Glycogen is one of the major energy supplies in vitellocytes of cestodes. It occurs both as aggregates or rosettes (α-particles) for long-term storage and/or as discrete granules (β-particles) for rapid utilization. The type and amounts of glycogen reserves accumulated in the mature vitellocytes is highly variable in different group of cestodes, but β-particles apparently represent the most common form observed in cestode vitellocytes. The highest accumulation of glycogen was observed in the members of the order Caryophyllidea where high amount of glycogen granules was observed not only in their cytoplasm but also in the nucleus [1921]. The accumulation of nuclear glycogen granules in vitelline cells of caryophyllideans is considered as a possible plesiomorphy of the Eucestoda [22].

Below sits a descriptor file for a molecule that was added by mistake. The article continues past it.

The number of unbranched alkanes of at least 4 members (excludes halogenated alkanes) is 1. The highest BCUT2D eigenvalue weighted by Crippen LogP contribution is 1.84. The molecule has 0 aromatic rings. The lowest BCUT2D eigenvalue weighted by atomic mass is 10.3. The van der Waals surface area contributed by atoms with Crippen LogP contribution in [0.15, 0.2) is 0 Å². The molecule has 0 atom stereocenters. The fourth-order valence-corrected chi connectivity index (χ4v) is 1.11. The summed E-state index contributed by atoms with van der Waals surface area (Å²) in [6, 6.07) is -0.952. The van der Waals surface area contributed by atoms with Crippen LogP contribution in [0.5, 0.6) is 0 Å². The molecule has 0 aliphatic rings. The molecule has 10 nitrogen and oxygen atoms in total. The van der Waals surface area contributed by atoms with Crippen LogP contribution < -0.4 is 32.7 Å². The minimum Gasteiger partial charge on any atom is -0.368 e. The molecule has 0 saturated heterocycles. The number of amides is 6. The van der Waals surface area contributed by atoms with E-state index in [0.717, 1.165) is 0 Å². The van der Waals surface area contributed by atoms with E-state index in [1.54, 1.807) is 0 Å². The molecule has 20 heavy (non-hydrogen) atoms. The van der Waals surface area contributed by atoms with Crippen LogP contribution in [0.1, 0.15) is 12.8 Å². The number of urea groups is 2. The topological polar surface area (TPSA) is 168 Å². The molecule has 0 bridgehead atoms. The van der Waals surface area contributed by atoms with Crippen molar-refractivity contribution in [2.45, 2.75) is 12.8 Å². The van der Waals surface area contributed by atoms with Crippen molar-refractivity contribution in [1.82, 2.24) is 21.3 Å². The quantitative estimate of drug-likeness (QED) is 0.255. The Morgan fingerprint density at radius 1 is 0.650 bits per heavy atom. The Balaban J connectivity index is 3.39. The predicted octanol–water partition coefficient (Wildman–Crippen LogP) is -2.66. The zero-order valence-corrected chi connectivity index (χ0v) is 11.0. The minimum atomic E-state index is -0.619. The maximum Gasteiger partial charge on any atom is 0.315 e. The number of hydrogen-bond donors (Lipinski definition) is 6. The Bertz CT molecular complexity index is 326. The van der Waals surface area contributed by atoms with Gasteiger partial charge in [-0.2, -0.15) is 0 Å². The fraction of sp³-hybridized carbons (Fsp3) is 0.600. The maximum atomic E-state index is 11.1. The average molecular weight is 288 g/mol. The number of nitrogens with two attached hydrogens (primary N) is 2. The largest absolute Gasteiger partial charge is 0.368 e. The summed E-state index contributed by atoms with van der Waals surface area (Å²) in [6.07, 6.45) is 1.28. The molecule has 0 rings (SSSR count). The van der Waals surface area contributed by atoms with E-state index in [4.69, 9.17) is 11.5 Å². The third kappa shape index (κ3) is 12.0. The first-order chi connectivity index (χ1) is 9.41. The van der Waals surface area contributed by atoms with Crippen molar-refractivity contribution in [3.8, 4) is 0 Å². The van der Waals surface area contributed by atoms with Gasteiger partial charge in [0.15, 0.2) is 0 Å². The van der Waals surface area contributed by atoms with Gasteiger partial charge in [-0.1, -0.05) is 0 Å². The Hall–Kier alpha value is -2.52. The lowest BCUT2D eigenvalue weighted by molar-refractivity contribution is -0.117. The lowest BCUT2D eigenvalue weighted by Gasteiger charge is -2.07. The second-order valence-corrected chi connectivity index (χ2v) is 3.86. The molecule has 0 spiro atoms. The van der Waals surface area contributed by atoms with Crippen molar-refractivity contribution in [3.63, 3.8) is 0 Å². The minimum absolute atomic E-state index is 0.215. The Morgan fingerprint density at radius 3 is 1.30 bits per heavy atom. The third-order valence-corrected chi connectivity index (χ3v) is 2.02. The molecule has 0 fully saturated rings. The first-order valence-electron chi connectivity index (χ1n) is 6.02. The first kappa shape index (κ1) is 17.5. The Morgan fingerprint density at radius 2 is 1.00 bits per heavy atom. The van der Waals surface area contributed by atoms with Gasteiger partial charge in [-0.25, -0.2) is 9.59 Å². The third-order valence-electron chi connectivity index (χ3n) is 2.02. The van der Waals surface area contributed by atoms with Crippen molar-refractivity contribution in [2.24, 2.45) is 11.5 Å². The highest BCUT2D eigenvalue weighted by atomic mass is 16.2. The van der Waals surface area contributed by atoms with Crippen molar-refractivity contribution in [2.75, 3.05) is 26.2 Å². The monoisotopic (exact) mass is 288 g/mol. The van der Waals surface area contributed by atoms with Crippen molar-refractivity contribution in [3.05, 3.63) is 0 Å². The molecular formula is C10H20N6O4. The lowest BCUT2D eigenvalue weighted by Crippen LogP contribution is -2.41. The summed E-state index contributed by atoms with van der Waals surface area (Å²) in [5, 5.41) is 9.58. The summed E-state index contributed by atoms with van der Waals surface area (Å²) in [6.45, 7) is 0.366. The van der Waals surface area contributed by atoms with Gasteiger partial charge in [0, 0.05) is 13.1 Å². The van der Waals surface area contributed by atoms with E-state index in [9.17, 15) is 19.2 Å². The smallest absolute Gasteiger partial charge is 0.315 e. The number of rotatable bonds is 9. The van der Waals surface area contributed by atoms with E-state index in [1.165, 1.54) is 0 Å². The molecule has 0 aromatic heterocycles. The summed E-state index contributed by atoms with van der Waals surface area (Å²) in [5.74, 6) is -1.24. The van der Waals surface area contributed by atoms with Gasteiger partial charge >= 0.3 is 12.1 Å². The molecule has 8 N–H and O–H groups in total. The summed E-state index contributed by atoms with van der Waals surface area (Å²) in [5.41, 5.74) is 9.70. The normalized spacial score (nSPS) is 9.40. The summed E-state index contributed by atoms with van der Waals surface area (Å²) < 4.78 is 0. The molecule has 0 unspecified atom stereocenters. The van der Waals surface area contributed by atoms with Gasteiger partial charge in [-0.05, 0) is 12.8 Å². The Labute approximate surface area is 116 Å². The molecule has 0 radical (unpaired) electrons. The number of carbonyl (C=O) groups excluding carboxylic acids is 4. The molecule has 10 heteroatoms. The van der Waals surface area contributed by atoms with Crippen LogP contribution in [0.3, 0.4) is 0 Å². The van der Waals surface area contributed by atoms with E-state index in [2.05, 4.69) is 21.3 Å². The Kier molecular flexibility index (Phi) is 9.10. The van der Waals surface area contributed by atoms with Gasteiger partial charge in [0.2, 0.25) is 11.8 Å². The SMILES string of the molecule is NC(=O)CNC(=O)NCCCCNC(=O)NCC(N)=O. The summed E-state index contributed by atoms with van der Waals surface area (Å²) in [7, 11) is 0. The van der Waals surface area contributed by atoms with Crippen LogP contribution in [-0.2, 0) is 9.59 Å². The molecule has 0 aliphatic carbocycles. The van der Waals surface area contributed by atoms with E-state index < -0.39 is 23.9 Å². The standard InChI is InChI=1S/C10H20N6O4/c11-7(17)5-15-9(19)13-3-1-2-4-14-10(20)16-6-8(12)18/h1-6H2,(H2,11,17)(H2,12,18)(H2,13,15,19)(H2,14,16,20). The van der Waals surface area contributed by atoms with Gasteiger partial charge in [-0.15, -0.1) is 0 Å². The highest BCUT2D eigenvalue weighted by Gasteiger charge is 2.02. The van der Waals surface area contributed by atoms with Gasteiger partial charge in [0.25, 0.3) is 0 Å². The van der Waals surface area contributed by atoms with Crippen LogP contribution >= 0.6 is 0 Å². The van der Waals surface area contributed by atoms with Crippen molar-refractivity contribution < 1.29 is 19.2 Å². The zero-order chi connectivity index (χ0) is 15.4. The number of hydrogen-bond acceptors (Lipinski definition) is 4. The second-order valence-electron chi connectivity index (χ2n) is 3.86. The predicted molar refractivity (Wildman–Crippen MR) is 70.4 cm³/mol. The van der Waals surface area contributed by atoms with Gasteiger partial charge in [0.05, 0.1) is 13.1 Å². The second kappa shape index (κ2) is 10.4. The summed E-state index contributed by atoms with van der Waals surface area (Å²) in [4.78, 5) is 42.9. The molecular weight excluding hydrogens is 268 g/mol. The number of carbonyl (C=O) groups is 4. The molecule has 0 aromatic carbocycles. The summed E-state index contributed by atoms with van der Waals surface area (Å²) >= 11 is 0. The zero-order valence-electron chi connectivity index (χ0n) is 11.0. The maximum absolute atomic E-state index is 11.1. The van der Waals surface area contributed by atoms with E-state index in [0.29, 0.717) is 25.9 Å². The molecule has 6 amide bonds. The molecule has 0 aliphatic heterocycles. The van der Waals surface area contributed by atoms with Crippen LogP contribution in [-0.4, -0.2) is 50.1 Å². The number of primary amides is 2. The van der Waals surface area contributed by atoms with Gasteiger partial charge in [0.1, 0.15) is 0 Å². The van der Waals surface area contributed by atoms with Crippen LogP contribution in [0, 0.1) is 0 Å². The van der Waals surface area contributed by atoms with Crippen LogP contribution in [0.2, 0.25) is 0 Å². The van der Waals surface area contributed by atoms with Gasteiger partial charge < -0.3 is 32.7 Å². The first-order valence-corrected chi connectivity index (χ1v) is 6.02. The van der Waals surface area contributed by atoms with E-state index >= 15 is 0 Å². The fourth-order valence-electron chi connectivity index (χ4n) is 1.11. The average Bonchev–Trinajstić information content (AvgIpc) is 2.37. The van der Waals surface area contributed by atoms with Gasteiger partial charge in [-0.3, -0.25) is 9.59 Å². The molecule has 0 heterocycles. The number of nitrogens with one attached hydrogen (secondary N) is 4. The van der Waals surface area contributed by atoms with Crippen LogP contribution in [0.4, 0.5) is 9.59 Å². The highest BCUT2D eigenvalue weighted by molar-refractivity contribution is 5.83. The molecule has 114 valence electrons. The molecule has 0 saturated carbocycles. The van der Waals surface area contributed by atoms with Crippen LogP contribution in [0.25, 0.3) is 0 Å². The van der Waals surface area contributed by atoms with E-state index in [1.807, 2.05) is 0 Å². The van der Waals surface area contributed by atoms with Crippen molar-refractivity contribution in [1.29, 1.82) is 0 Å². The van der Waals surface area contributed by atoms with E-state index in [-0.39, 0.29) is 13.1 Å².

Our observations also reveal that the amount of glycogen varies between diphyllobothriidean species ([10], present study). Vitellocytes of D. latum and S. solidus, which use homeotherm vertebrates as their definitive hosts, contain a significantly higher accumulation of glycogen granules compared to those of D. expansa and C. namaquensis, whose adults mature in reptiles and amphibians, respectively, i.e. poikilotherm definitive hosts [10, 11]. Ligula intestinalis matures in homeotherm definitive host (a fish-eating bird), but its vitellocytes contain only a small amount of glycogen granules randomly distributed throughout the vitelline cytoplasm. This indicates that the volume of glycogen in vitellocytes may not be always directly correlated with the type of definitive host.

Atypical subcellular structures (lamellar bodies/GER-bodies) seem to be present in most species of the earliest evolved eucestode orders, i.e. Caryophyllidea, Spathebothriidea and Diphyllobothriidea (see, e.g., [10, 23, 24]).